The attack on the Colonial Pipeline is a wake-up call for companies and agencies to tighten cybersecurity protocols. But for many Americans, the episode provided a glimpse into the critical role played by our extensive and largely unseen energy transportation infrastructure. And while oil and gas pipelines sometimes get a bad rap, life as we know it would be impossible without this sprawling underground highway system.
At the dawn of the oil industry, transportation of the stuff that gushed from the Pennsylvania hillsides was the persistent bottleneck in the system. Oil moved by horse and wagon in leaky whiskey barrels to be loaded on railcars, spilling 2 gallons of every 42-gallon barrel. In 1862, a 1,000-foot wooden sluice was first constructed in Oil Creek, PA. By 1865, a welded iron pipeline built by Samuel Van Syckle utilized pumps to transport 2,000 barrels per day to the railhead of the Oil Creek Railroad, and an industry was born.
Today in the United States, there are 2.6 million miles of oil and gas pipelines, with the majority dedicated to movement of natural gas. But there are 225,000 miles of liquid pipelines that transport crude oil and refined products like gasoline, diesel fuel and heating oil. 70% of oil and refined products transit through pipelines with a 99.9995% safety record.
The Colonial Pipeline that suffered the recent attack carries refined products including gasoline, diesel, jet fuel, military fuels, kerosene and heating oil. This critical conduit was created in 1961 by a consortium of 9 major oil companies to carry fuels from refineries in the Texas Gulf Coast to the hub in New York Harbor. The pipeline's outage was painful because it supplies 45% of the gasoline to the east coast.
Few of us consider the complexities of moving so many different products through the same pipe, but the process is remarkable. Pipeline operators "batch" the orders by product type to maximize efficiency. Colonial may schedule a shipment of 93 octane, 87 octane, low-sulphur diesel, and heating oil. Typically, each product is injected into the pipeline with the creation of a ticket that specifies the customer, quantity, type of products and destination, and is measured at insertion and at the delivery point. Note there might be several customers shipping 93 octane, so the gas delivered is not the specific batch each customer produced but meets standardized specifications.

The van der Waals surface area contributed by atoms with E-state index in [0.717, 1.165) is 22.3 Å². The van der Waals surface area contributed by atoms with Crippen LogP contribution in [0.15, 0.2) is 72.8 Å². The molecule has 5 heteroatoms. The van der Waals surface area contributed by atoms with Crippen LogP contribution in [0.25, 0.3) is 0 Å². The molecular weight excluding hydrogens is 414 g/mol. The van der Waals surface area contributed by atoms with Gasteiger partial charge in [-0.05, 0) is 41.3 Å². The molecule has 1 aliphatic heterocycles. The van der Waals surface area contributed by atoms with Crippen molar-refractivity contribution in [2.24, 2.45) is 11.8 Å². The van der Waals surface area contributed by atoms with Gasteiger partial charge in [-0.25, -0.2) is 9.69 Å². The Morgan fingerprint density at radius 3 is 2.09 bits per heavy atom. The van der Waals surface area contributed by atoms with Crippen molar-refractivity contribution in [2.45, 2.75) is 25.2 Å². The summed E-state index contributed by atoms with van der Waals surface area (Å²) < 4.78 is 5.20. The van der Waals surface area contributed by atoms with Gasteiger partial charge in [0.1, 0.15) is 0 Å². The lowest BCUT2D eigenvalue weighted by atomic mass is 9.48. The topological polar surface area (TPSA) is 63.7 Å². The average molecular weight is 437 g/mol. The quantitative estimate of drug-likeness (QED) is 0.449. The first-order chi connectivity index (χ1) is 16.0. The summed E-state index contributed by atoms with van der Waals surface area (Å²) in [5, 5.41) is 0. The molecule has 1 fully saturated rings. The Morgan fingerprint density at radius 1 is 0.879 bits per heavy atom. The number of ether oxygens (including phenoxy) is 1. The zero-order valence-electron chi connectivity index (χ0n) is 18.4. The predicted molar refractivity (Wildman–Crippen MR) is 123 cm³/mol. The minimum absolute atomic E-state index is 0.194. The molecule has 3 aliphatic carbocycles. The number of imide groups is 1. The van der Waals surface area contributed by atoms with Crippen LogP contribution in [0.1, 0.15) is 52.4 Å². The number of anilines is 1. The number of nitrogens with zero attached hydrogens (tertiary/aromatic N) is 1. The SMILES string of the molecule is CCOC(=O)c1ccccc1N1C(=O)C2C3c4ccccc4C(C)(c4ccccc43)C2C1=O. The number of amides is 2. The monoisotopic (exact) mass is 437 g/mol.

Once all the 93 octane is pumped into the line, the 87 octane follows immediately behind. The pipeline cannot shut down between batches, so there is an interface between the different products where they intermingle. This zone of mingled product is called "transmix" and is pumped into tanks for re-blending or re-refining. In this case, the transmix can simply be added to the 87 octane as it exceeds the standards for that grade.
Each product in succession is added to the flow, separated only by the buffer of transmix, until the entire process is repeated and the cycle repeats. The transmix between, say, the 87 octane and the diesel is re-refined, while the diesel-heating oil buffer can simply by added to the lower-quality heating oil.
Pipelines are monitored constantly by inspection devices that travel through the line. These so-called "pigs" (pipeline inspection gauges) carry an array of sensors that inspect for leaks, cracks, pits or other anomalies and transmit reports in real time to the control center for dispatch of repair personnel or shutdown if necessary.
Pipeline transmission is by far the safest mode of transport for oil and gas products. Operations are heavily regulated by the Federal Energy Regulatory Commission, the U.S. Department of Transportation and the Environmental Protection Agency. Individual states also exercise oversight. A 2014 Obama administration study found that pipelines emit 42% fewer greenhouse gases and release 62% less oil into the environment relative to rail transport of equal quantity. Numerous other studies have shown pipelines to be 2 to 4 times safer and 50%-60% cheaper than rail. The Association of Oil Pipelines, using government data, reports that incidents impacting people or the environment have declined by 36% since 2015.
As long as we use petroleum, we shall need to move it around. For that task, we will continue to rely on these vast unseen subterranean superhighways.
Christopher A. Hopkins is a certified financial analyst in Chattanooga.